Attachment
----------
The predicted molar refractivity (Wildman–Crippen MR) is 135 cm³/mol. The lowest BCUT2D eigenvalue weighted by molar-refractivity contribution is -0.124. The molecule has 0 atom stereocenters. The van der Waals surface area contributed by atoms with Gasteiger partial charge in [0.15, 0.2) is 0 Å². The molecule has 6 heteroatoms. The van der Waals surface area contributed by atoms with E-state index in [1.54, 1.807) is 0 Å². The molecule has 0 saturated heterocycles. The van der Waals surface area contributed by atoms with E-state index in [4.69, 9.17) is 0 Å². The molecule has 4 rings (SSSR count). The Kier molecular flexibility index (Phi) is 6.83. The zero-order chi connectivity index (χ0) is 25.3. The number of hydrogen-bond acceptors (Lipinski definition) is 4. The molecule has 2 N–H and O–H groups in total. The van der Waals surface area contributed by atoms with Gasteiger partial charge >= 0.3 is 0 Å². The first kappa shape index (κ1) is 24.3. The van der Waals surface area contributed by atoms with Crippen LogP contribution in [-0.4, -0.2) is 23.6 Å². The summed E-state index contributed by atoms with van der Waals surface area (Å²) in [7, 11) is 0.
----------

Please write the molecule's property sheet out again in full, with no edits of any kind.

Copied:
The predicted molar refractivity (Wildman–Crippen MR) is 135 cm³/mol. The lowest BCUT2D eigenvalue weighted by molar-refractivity contribution is -0.124. The molecule has 0 atom stereocenters. The van der Waals surface area contributed by atoms with Gasteiger partial charge in [0.15, 0.2) is 0 Å². The molecule has 6 heteroatoms. The van der Waals surface area contributed by atoms with E-state index in [1.54, 1.807) is 0 Å². The molecule has 0 saturated heterocycles. The van der Waals surface area contributed by atoms with E-state index in [4.69, 9.17) is 0 Å². The molecule has 4 rings (SSSR count). The Kier molecular flexibility index (Phi) is 6.83. The zero-order chi connectivity index (χ0) is 25.3. The number of hydrogen-bond acceptors (Lipinski definition) is 4. The molecule has 2 N–H and O–H groups in total. The van der Waals surface area contributed by atoms with Gasteiger partial charge >= 0.3 is 0 Å². The first kappa shape index (κ1) is 24.3. The van der Waals surface area contributed by atoms with Crippen LogP contribution in [-0.4, -0.2) is 23.6 Å². The summed E-state index contributed by atoms with van der Waals surface area (Å²) in [7, 11) is 0.